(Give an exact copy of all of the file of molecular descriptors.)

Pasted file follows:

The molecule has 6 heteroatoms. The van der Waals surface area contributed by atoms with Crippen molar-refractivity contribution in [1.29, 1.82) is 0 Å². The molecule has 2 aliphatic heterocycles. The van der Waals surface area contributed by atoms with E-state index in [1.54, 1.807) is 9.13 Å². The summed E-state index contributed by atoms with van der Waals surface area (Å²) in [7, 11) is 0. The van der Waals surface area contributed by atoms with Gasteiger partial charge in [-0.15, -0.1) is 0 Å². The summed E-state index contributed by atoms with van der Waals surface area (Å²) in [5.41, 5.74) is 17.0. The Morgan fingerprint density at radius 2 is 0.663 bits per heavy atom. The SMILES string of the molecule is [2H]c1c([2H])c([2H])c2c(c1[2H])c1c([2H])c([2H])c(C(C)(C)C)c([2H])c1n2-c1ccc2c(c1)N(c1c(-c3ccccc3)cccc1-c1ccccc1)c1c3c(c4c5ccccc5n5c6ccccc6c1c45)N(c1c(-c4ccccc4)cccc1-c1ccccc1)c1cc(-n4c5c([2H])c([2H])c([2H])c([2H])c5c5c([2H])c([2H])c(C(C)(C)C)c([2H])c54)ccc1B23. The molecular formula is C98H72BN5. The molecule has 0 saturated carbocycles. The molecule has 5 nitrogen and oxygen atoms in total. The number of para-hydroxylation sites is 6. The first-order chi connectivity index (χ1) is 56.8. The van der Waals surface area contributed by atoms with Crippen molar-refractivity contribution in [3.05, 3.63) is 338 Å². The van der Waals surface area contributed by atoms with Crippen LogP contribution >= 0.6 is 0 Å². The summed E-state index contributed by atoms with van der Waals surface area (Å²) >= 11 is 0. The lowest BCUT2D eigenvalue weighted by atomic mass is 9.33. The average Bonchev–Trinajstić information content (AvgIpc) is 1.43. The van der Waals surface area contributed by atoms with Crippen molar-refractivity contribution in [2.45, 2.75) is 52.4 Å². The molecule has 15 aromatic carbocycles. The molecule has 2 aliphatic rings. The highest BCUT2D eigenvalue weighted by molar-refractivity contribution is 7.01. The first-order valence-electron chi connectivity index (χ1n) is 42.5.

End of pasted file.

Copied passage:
The molecule has 6 heteroatoms. The van der Waals surface area contributed by atoms with Crippen molar-refractivity contribution in [1.29, 1.82) is 0 Å². The molecule has 2 aliphatic heterocycles. The van der Waals surface area contributed by atoms with E-state index in [1.54, 1.807) is 9.13 Å². The summed E-state index contributed by atoms with van der Waals surface area (Å²) in [7, 11) is 0. The van der Waals surface area contributed by atoms with Gasteiger partial charge in [-0.15, -0.1) is 0 Å². The summed E-state index contributed by atoms with van der Waals surface area (Å²) in [5.41, 5.74) is 17.0. The Morgan fingerprint density at radius 2 is 0.663 bits per heavy atom. The SMILES string of the molecule is [2H]c1c([2H])c([2H])c2c(c1[2H])c1c([2H])c([2H])c(C(C)(C)C)c([2H])c1n2-c1ccc2c(c1)N(c1c(-c3ccccc3)cccc1-c1ccccc1)c1c3c(c4c5ccccc5n5c6ccccc6c1c45)N(c1c(-c4ccccc4)cccc1-c1ccccc1)c1cc(-n4c5c([2H])c([2H])c([2H])c([2H])c5c5c([2H])c([2H])c(C(C)(C)C)c([2H])c54)ccc1B23. The molecular formula is C98H72BN5. The molecule has 0 saturated carbocycles. The molecule has 5 nitrogen and oxygen atoms in total. The number of para-hydroxylation sites is 6. The first-order chi connectivity index (χ1) is 56.8. The van der Waals surface area contributed by atoms with Crippen molar-refractivity contribution in [3.05, 3.63) is 338 Å². The van der Waals surface area contributed by atoms with Crippen LogP contribution >= 0.6 is 0 Å². The summed E-state index contributed by atoms with van der Waals surface area (Å²) >= 11 is 0. The lowest BCUT2D eigenvalue weighted by atomic mass is 9.33. The average Bonchev–Trinajstić information content (AvgIpc) is 1.43. The van der Waals surface area contributed by atoms with Crippen molar-refractivity contribution in [2.45, 2.75) is 52.4 Å². The molecule has 15 aromatic carbocycles. The molecule has 2 aliphatic rings. The highest BCUT2D eigenvalue weighted by molar-refractivity contribution is 7.01. The first-order valence-electron chi connectivity index (χ1n) is 42.5.